The idyllic childhood of Scout and Jem was much like that of my own, albeit a childhood set forty years earlier than mine, in a time and under circumstances that are difficult to understand if you didn’t live in those times. They played on the streets of their neighborhood, knowing all that lived there and feeling safe from the harsher realities of the world around them, until those realities could no longer be ignored.
What they once scorned and feared, they grew to understand and even appreciate as the story unfolded, teaching us that we can’t always judge a book by its cover or a person by the myths and legends that surround them. Boo Radley had one of the smallest parts in the story, yet he stepped out of the shadows of myth into the light of reality to save them both. His character remains one of the great literary antagonist-turned-protagonists, a powerful symbol of good clothed in a necessary shroud of darkness and mystery.
Others who made the story complete were Calpurnia and her love of the Finch children; Tom Robinson, the innocent black man who stood trial and was convicted for no other reason than the color of his skin; Miss Maudie Atkinson and Dill’s Aunt Rachel Haverford give the perfect examples of the older Southern ladies so much like the ones I knew growing up and the book would have suffered without their presence. The Ewell family certainly has a prominent place as well as the authors of the misery and suffering of Tom Robinson.
Harper Lee took each one of these flawed but interesting people and wove them carefully into a literary tapestry of words, creating both a deeply meaningful story and one which falls easily upon the ears of the listener. Her own personal writing style was unique and reminiscent of great storytellers who could captivate their audience with the spinning of an intricate tale.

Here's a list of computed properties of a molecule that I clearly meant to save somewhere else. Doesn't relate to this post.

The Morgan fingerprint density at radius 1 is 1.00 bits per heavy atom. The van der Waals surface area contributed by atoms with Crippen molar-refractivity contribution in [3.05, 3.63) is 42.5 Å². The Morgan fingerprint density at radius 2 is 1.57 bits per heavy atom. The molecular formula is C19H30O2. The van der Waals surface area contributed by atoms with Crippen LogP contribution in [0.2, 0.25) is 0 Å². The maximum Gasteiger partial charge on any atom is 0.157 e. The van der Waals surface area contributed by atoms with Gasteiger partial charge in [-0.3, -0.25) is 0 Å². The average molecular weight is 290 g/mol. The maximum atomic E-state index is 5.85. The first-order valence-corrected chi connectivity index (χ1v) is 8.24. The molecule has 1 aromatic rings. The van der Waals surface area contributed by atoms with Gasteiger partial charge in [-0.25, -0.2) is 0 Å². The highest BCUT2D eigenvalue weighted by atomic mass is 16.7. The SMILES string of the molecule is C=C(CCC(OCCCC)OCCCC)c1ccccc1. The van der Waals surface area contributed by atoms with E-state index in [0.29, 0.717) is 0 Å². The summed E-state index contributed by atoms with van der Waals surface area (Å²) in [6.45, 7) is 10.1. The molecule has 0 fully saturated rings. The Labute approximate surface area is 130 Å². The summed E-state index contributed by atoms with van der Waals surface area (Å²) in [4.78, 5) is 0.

She took one story, filled it with unforgettable characters and left all of us longing for more in the half century of silence after its publication. It was a longing only partially satiated by the release of “Go Set a Watchman” last year and while I’ve already shared my thoughts about “Watchman” and knowing the controversial issue it will always be for some, I was still happy to get anything to read that she had written.
Harper Lee gave me one more gift before her death just a few months ago at Christmas. I came across a wonderful essay in “The Guardian” that she had written in 1961 called “My Christmas in New York”, a beautifully written short story about a very special Christmas that Lee experienced and how it changed her life. I would strongly encourage anyone that is a fan of Lee to find this essay and read it. The unmistakable style of the author is very much at work in the story and it will leave you with a good feeling about the Christmas holiday.
Harper Lee was indeed a gift to all of us…aspiring writers, avid readers and many a reluctant high school student with a long hot summer and a list of books ahead of them to read before school resumes. I’ll not miss “Dandelion Wine” nor “The Hound of the Baskervilles” but I’m truly grateful for Harper Lee and “To Kill a Mockingbird” and I know that I’m not alone in that.